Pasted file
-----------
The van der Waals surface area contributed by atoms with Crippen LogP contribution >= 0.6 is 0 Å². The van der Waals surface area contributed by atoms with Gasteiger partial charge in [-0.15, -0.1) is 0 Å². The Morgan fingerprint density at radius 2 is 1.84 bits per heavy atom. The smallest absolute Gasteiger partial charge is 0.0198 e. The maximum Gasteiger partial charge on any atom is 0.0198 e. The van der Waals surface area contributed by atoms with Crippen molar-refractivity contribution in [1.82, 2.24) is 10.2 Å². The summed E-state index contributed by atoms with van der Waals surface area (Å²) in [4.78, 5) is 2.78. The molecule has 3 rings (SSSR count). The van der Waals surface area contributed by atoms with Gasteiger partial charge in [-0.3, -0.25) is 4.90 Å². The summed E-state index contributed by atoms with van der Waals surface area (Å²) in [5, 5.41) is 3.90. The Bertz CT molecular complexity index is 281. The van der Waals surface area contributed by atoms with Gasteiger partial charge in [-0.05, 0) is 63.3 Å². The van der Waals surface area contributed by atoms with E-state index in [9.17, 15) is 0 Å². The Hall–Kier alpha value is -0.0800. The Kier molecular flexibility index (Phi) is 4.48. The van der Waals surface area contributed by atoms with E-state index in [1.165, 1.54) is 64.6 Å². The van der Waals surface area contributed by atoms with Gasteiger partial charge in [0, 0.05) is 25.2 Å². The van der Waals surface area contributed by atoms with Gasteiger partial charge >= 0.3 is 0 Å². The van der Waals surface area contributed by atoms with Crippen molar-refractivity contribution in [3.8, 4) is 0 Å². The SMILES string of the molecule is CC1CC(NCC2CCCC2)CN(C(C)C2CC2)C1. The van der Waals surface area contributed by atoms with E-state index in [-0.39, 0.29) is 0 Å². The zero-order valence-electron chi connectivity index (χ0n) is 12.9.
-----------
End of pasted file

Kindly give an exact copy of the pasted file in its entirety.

The van der Waals surface area contributed by atoms with Crippen LogP contribution >= 0.6 is 0 Å². The van der Waals surface area contributed by atoms with Gasteiger partial charge in [-0.15, -0.1) is 0 Å². The Morgan fingerprint density at radius 2 is 1.84 bits per heavy atom. The smallest absolute Gasteiger partial charge is 0.0198 e. The maximum Gasteiger partial charge on any atom is 0.0198 e. The van der Waals surface area contributed by atoms with Crippen molar-refractivity contribution in [1.82, 2.24) is 10.2 Å². The summed E-state index contributed by atoms with van der Waals surface area (Å²) in [4.78, 5) is 2.78. The molecule has 3 rings (SSSR count). The van der Waals surface area contributed by atoms with Gasteiger partial charge in [-0.3, -0.25) is 4.90 Å². The summed E-state index contributed by atoms with van der Waals surface area (Å²) in [5, 5.41) is 3.90. The Bertz CT molecular complexity index is 281. The van der Waals surface area contributed by atoms with Gasteiger partial charge in [-0.05, 0) is 63.3 Å². The van der Waals surface area contributed by atoms with E-state index in [9.17, 15) is 0 Å². The Hall–Kier alpha value is -0.0800. The Kier molecular flexibility index (Phi) is 4.48. The van der Waals surface area contributed by atoms with E-state index in [1.165, 1.54) is 64.6 Å². The van der Waals surface area contributed by atoms with Gasteiger partial charge in [0, 0.05) is 25.2 Å². The van der Waals surface area contributed by atoms with Gasteiger partial charge >= 0.3 is 0 Å². The van der Waals surface area contributed by atoms with Crippen molar-refractivity contribution in [3.8, 4) is 0 Å². The SMILES string of the molecule is CC1CC(NCC2CCCC2)CN(C(C)C2CC2)C1. The van der Waals surface area contributed by atoms with E-state index in [-0.39, 0.29) is 0 Å². The zero-order valence-electron chi connectivity index (χ0n) is 12.9.